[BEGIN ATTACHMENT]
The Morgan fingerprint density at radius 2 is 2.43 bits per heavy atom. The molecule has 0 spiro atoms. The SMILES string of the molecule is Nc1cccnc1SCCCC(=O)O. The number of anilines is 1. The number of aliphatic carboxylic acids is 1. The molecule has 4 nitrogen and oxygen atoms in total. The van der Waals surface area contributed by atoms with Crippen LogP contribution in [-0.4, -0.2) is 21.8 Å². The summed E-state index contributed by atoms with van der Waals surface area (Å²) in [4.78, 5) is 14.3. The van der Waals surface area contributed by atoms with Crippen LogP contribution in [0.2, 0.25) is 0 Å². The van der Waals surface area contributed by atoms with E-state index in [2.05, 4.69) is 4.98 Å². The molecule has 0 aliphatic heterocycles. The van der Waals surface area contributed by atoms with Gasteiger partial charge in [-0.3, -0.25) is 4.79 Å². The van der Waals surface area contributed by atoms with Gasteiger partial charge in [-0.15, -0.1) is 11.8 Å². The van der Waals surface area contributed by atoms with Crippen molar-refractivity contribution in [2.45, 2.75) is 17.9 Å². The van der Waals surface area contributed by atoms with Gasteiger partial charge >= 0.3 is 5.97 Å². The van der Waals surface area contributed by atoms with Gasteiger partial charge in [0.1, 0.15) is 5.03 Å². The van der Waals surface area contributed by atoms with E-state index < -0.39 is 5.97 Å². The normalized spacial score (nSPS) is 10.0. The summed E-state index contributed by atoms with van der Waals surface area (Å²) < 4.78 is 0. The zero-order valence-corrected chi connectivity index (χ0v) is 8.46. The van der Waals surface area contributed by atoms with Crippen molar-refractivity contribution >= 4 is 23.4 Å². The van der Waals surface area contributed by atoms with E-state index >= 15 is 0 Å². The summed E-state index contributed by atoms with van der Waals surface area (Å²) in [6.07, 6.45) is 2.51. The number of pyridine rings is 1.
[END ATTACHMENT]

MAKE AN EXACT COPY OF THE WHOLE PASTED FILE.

The Morgan fingerprint density at radius 2 is 2.43 bits per heavy atom. The molecule has 0 spiro atoms. The SMILES string of the molecule is Nc1cccnc1SCCCC(=O)O. The number of anilines is 1. The number of aliphatic carboxylic acids is 1. The molecule has 4 nitrogen and oxygen atoms in total. The van der Waals surface area contributed by atoms with Crippen LogP contribution in [-0.4, -0.2) is 21.8 Å². The summed E-state index contributed by atoms with van der Waals surface area (Å²) in [4.78, 5) is 14.3. The van der Waals surface area contributed by atoms with Crippen LogP contribution in [0.2, 0.25) is 0 Å². The van der Waals surface area contributed by atoms with E-state index in [2.05, 4.69) is 4.98 Å². The molecule has 0 aliphatic heterocycles. The van der Waals surface area contributed by atoms with Gasteiger partial charge in [-0.3, -0.25) is 4.79 Å². The van der Waals surface area contributed by atoms with Gasteiger partial charge in [-0.15, -0.1) is 11.8 Å². The van der Waals surface area contributed by atoms with Crippen molar-refractivity contribution in [2.45, 2.75) is 17.9 Å². The van der Waals surface area contributed by atoms with Gasteiger partial charge >= 0.3 is 5.97 Å². The van der Waals surface area contributed by atoms with Gasteiger partial charge in [0.1, 0.15) is 5.03 Å². The van der Waals surface area contributed by atoms with E-state index < -0.39 is 5.97 Å². The normalized spacial score (nSPS) is 10.0. The summed E-state index contributed by atoms with van der Waals surface area (Å²) < 4.78 is 0. The zero-order valence-corrected chi connectivity index (χ0v) is 8.46. The van der Waals surface area contributed by atoms with Crippen molar-refractivity contribution >= 4 is 23.4 Å². The van der Waals surface area contributed by atoms with E-state index >= 15 is 0 Å². The summed E-state index contributed by atoms with van der Waals surface area (Å²) in [6.07, 6.45) is 2.51. The number of pyridine rings is 1.